The map above shows the markets in which Rooms To Go and Bob’s Discount Furniture currently operate. It also outlines the markets ripe for the plucking and ready for expansion.

 

Rooms On the Move

Seffner, Fla.-based Rooms To Go currently operates 132 stores in 60 markets across 10 states, but the retailer has ambitious plans for growth in current markets and beyond that are tied to the expansion of its network of distribution hubs.

The retailer’s 1.45 million-square-foot distribution center and showroom on Interstate 95 in Dunn, N.C., is nothing less than impressive in its presence. Product started flowing into the center last month and is expected to be ready for shipping by the end of the year.

The compound includes a 60,000-square-foot store set to open during High Point Market.

Earlier this summer, privately held Rooms To Go expanded its Lakeland, Fla., distribution center and also built out its distribution center located in Katy, Texas, outside of Houston. Consideration is being given to expanding a Dallas-area center, as well.

Over the next year and a half, Rooms To Go plans to open 11 stores in its current markets. Cities on the list include Atlanta (a replacement store), Nashville, Tenn., Orlando and Fort Lauderdale, Fla. Texas stands to gain Rooms To Go units in San Antonio, Austin, Dallas and Houston during that time frame, too.

New stores are in the planning stage for South Carolina and Virginia.

 

My Kind of Town

Bob’s Discount Furniture continues its march into the Mid-Atlantic and Midwest by recently opening its 63rd store as it pushes into Pennsylvania. Located in Reading, Pa., it is one of three stores the retailer has opened in Pennsylvania and New Jersey this summer and fall. The retailer currently operates 63 stores in 27 markets throughout 11 states.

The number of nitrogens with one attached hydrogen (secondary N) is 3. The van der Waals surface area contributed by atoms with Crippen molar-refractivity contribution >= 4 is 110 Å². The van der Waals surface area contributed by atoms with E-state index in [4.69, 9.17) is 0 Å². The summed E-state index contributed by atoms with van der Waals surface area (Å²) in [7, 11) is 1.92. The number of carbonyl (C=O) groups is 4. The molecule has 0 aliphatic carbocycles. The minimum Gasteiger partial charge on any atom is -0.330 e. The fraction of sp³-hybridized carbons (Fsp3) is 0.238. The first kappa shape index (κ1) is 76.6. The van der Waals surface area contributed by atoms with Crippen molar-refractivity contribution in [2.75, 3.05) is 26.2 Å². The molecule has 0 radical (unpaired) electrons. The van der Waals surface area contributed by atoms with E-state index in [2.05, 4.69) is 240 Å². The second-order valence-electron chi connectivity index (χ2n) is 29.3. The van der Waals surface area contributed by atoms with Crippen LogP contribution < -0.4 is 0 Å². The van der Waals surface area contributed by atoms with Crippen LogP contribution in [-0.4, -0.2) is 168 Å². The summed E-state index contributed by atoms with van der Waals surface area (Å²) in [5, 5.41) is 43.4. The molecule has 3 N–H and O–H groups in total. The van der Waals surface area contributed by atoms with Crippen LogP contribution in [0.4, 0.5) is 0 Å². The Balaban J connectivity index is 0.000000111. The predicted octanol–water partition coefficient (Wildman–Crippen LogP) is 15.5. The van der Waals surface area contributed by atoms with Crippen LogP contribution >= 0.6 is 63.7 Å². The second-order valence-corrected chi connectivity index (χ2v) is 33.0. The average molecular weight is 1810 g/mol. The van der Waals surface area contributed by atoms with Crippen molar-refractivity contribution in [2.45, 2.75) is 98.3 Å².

Up next—the Chicago market, the retailer’s most western reach yet.

Earlier this year, Bob’s Discount Furniture expanded to the Midwest area by leasing a 751,966-square-foot distribution center near Chicago in the Heartland Corporate Center in Shorewood, Ill. It is Bob’s Discount Furniture first Midwestern distribution center and the retailer expects to occupy it by the fourth quarter of this year.

“We’re delighted to secure this much first-class space in such a desirable location,” Kaufman said. “The facility will support our exciting expansion plans into the greater Chicago market.”

Bob’s Discount Furniture will expand into the Chicago area with five stores in the first half of 2016. The Shorewood, Ill., center will service the new stores.

“This is an exciting time for us,” said Bob Kaufman, co-founder of Bob’s Discount Furniture. “We’ve been embraced whenever we enter a new market and success breeds success. People like value and we’re a value store.”

George points out that moving beyond a 200-to-400-mile radius from a home base location calls for an additional warehousing and delivery module. “Once established, the future geographic area can be absorbed,” he said. “Bob’s large warehouse signals more than just Chicago’s five planned stores.”

Boston-based private equity firm Bain Capital purchased Bob’s Discount Furniture in 2013 in a $350 million deal with plans to expand the business into new markets. The retailer, known for its odd but effective television commercials that pin the Bob-O-Pedic against brand name Tempur-Pedic, had grown by about two stores per year since Kaufman co-founded it in 1991 with his cousin, Gene Rosenberg, in Newington, Conn., but it has quickly seen expansion into the Chicago, Philadelphia, Pittsburgh and Baltimore markets.

Kaufman sold a majority stake to private equity firm Saunders, Karp & Megrue, which was later acquired by Apax, in 2005. It was KarpReily/Apax that later sold the majority stake to Bain Capital.

The Bain Capital deal was about a growth strategy. Bob’s Discount Furniture had 47 stores when Bain Capital acquired majority ownership, and has expanded by 16 stores in the past two years.